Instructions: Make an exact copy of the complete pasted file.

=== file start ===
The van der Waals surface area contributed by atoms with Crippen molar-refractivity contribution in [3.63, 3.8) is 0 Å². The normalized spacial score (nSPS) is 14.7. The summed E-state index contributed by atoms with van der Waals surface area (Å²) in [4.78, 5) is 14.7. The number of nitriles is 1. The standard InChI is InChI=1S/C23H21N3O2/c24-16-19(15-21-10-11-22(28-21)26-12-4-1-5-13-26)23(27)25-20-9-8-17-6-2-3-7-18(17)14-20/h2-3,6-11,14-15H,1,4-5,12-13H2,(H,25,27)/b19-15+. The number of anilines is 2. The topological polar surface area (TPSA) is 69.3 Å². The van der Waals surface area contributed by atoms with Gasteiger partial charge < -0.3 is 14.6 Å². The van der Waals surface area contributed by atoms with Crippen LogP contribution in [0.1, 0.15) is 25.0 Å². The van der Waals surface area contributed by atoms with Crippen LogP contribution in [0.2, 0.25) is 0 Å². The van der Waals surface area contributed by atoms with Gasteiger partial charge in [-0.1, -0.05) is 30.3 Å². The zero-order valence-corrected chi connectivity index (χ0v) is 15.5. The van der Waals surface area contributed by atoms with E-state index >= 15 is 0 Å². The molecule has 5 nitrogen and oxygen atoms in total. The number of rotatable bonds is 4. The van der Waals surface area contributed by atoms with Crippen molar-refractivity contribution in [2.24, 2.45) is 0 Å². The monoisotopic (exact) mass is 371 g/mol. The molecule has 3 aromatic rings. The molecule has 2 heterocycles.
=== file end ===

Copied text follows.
The van der Waals surface area contributed by atoms with Crippen molar-refractivity contribution in [3.63, 3.8) is 0 Å². The normalized spacial score (nSPS) is 14.7. The summed E-state index contributed by atoms with van der Waals surface area (Å²) in [4.78, 5) is 14.7. The number of nitriles is 1. The standard InChI is InChI=1S/C23H21N3O2/c24-16-19(15-21-10-11-22(28-21)26-12-4-1-5-13-26)23(27)25-20-9-8-17-6-2-3-7-18(17)14-20/h2-3,6-11,14-15H,1,4-5,12-13H2,(H,25,27)/b19-15+. The number of anilines is 2. The topological polar surface area (TPSA) is 69.3 Å². The van der Waals surface area contributed by atoms with Gasteiger partial charge < -0.3 is 14.6 Å². The van der Waals surface area contributed by atoms with Crippen LogP contribution in [0.1, 0.15) is 25.0 Å². The van der Waals surface area contributed by atoms with Crippen LogP contribution in [0.2, 0.25) is 0 Å². The van der Waals surface area contributed by atoms with Gasteiger partial charge in [-0.1, -0.05) is 30.3 Å². The zero-order valence-corrected chi connectivity index (χ0v) is 15.5. The van der Waals surface area contributed by atoms with E-state index >= 15 is 0 Å². The molecule has 5 nitrogen and oxygen atoms in total. The number of rotatable bonds is 4. The van der Waals surface area contributed by atoms with Crippen molar-refractivity contribution in [2.24, 2.45) is 0 Å². The monoisotopic (exact) mass is 371 g/mol. The molecule has 3 aromatic rings. The molecule has 2 heterocycles.